May 2, 2010
The high cost of prescription drugs has left many Americans scrambling for ways to afford their medications. But for Anita Prager of Apopka, Florida, cheaper meds are just a mouse click away.
Prager is among the estimated 1 million Americans each year who buy their medications online from Canada. This consumer segment is growing as more people look for ways to cut down on health-care costs.
Even though buying medication online from other countries is illegal, a group representing Canadian online pharmacies is seeking to get the word out about safely buying their drugs over the Internet.
"Prescription-drug costs in the U.S. are among the highest in the world, which is why so many Americans seek alternative sources for their medications," said Tim Smith, general manager of the Canadian International Pharmacy Association. "Certainly, at this time it is important for people to know that buying drugs online from a source you can trust is an available alternative, especially for people on fixed incomes."
Prager, who suffers from COPD and recently underwent a mastectomy for breast cancer, and her husband, who has high blood pressure and diabetes, began researching their options online a couple of years ago. Among the drugs Prager has saved money on is Aromasin, used to treat advanced breast cancer. A three-month supply retails for $900. Prager pays $600 for the same amount through a Canadian online pharmacy.
"We absolutely could not afford our medications, even with Medicare, because of the doughnut hole I typically reach by the middle of the year," said the 78-year-old retired insurance broker.
The gap for Medicare Part D coverage — also known as the Medicare doughnut hole — is reached after a beneficiary surpasses the prescription-drug-coverage benefit. Initially, the drug plan pays 75 percent after the first $310 deductible until total drug costs reach $2,830. Then beneficiaries enter the doughnut hole until their out-of-pocket costs reach $4,550. Afterward, Medicare pays most of the costs of covered drugs for the remainder of the year.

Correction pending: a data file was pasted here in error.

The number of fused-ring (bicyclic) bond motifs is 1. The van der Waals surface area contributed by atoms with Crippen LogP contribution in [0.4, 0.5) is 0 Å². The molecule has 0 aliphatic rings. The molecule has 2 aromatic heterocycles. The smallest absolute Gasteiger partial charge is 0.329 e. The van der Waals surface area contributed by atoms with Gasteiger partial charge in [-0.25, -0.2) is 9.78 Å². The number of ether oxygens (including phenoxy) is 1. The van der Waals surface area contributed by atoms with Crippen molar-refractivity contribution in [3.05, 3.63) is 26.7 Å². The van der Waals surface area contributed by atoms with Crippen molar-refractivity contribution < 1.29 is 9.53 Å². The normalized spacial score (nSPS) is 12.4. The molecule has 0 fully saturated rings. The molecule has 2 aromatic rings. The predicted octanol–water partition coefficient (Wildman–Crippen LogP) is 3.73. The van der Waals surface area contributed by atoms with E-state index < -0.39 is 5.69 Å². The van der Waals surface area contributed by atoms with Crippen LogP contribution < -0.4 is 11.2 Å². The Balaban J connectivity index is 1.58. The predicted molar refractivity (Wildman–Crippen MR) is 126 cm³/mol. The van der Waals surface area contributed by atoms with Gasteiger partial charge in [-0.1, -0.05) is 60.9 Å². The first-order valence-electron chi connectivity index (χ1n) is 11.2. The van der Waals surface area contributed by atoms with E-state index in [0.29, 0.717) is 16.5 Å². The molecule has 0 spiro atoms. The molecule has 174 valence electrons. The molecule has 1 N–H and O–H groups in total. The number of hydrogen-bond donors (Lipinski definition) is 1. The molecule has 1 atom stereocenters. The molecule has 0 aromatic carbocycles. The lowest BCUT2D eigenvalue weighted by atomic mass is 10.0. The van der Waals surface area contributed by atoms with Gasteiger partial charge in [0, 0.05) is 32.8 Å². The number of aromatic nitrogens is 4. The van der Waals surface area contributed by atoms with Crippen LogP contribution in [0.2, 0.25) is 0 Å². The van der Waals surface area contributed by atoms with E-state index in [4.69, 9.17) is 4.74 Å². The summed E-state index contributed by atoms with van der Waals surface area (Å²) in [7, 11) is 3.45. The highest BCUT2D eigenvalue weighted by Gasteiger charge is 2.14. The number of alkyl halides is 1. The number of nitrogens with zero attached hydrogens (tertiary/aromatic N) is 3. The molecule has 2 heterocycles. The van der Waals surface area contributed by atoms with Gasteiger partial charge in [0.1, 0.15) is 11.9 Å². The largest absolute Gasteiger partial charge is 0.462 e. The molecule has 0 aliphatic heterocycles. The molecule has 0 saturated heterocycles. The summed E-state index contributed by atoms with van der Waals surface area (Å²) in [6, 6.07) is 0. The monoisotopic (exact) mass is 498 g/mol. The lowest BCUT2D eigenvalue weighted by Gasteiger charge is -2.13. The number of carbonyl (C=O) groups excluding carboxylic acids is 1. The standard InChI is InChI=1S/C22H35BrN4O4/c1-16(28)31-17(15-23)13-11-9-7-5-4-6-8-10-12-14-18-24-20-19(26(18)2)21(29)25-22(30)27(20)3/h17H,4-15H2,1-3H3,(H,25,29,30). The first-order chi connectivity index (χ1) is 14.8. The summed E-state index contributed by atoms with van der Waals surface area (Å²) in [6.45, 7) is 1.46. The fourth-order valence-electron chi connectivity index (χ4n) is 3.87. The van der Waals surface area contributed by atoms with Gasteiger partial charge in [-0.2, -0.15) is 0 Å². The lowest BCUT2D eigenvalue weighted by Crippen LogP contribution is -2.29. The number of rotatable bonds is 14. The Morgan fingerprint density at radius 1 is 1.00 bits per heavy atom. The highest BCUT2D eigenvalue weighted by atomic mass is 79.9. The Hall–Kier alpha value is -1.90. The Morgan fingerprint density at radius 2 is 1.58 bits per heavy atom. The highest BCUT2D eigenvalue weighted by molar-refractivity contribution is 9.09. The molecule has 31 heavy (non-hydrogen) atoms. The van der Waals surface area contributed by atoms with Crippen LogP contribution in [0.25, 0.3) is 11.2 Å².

Smith's organization represents licensed retail pharmacies that sell drugs to both Canadian and U.S. citizens. Member pharmacies sell medications made by leading name-brand manufacturers at prices that are often considerably lower than their U.S. counterparts. The association also verifies that members meet necessary standards and requirements for safety.
"[Canadian International Pharmacy Association] has provided a very good service since we began operating in 2002," Smith said. "What we haven't done a very good job at is talking to the people in the U.S. and making sure they're aware of the service we're still providing."
Though the Canadian group is working to create greater awareness of ordering drugs online from our northern neighbor, officials from the Food and Drug Administration are warning consumers against it — and reminding Americans that it is against the law.
"Purchasing drugs online from other countries is illegal," said Food and Drug Administration spokeswoman Sandy Walsh. However, she added, the FDA rarely enforces the law against those who are buying the drugs for personal use. "The FDA recommends flat out only buying prescription drugs from legal U.S. sources because oftentimes a lot of the drugs are not what they say they are.
"There are also bogus Canadian sites that aren't from Canada but originate in other countries," she said. "We've done some studies that show some of these drugs are expired, counterfeit drugs, or do not contain any or enough of the active ingredient it claims to have."
Walsh said FDA-approved medications must meet strict guidelines, including packaging information that provides drug ingredients, potential side effects and possible drug interactions.
Smith, of the Canadian pharmacy association, would not comment on FDA policy but said his group works to ensure the safety and reliability of drugs sold online by Canadian companies.
"American patients seeking affordable medications — particularly seniors on fixed budgets — have purchased prescriptions from Canada for many years," he said.
Prager, who continues to order her medications online, said she wasn't so concerned about the legality issue. "People are financially forced to do what they have to do," she said.